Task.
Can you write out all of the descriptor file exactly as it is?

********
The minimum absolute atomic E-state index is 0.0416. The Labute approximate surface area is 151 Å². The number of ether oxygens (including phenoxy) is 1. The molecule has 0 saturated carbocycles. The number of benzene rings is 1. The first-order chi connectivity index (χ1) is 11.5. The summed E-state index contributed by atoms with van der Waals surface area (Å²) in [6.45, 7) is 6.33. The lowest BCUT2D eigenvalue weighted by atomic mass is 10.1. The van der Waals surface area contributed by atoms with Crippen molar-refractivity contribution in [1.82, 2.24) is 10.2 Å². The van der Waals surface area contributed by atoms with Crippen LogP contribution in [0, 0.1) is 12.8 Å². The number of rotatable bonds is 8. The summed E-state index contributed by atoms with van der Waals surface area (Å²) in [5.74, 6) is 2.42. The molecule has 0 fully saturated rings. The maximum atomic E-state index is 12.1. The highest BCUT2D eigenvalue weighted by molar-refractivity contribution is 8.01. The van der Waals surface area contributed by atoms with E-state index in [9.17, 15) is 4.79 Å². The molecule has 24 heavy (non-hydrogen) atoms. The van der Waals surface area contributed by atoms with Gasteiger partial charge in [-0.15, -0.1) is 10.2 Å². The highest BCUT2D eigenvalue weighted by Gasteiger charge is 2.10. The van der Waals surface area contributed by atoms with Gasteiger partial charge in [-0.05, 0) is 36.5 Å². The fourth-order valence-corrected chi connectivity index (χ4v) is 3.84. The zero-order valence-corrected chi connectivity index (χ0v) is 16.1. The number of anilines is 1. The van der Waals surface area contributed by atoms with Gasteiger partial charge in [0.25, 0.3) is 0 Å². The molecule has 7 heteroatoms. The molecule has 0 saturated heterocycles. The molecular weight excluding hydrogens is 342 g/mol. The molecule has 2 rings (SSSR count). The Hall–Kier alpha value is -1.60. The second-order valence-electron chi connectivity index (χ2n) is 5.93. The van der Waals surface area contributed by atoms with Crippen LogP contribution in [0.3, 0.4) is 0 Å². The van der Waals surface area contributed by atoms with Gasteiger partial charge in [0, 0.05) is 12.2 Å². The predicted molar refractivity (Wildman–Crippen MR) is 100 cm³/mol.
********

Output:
The minimum absolute atomic E-state index is 0.0416. The Labute approximate surface area is 151 Å². The number of ether oxygens (including phenoxy) is 1. The molecule has 0 saturated carbocycles. The number of benzene rings is 1. The first-order chi connectivity index (χ1) is 11.5. The summed E-state index contributed by atoms with van der Waals surface area (Å²) in [6.45, 7) is 6.33. The lowest BCUT2D eigenvalue weighted by atomic mass is 10.1. The van der Waals surface area contributed by atoms with Crippen molar-refractivity contribution in [1.82, 2.24) is 10.2 Å². The van der Waals surface area contributed by atoms with Crippen LogP contribution in [0, 0.1) is 12.8 Å². The number of rotatable bonds is 8. The summed E-state index contributed by atoms with van der Waals surface area (Å²) in [5.74, 6) is 2.42. The molecule has 0 fully saturated rings. The maximum atomic E-state index is 12.1. The highest BCUT2D eigenvalue weighted by molar-refractivity contribution is 8.01. The van der Waals surface area contributed by atoms with E-state index in [9.17, 15) is 4.79 Å². The molecule has 24 heavy (non-hydrogen) atoms. The van der Waals surface area contributed by atoms with Gasteiger partial charge in [-0.15, -0.1) is 10.2 Å². The highest BCUT2D eigenvalue weighted by Gasteiger charge is 2.10. The van der Waals surface area contributed by atoms with Gasteiger partial charge in [-0.05, 0) is 36.5 Å². The fourth-order valence-corrected chi connectivity index (χ4v) is 3.84. The zero-order valence-corrected chi connectivity index (χ0v) is 16.1. The number of anilines is 1. The van der Waals surface area contributed by atoms with Gasteiger partial charge in [0.25, 0.3) is 0 Å². The molecule has 7 heteroatoms. The molecule has 0 saturated heterocycles. The molecular weight excluding hydrogens is 342 g/mol. The molecule has 2 rings (SSSR count). The Hall–Kier alpha value is -1.60. The second-order valence-electron chi connectivity index (χ2n) is 5.93. The van der Waals surface area contributed by atoms with Crippen LogP contribution in [0.3, 0.4) is 0 Å². The van der Waals surface area contributed by atoms with Gasteiger partial charge in [0, 0.05) is 12.2 Å². The predicted molar refractivity (Wildman–Crippen MR) is 100 cm³/mol.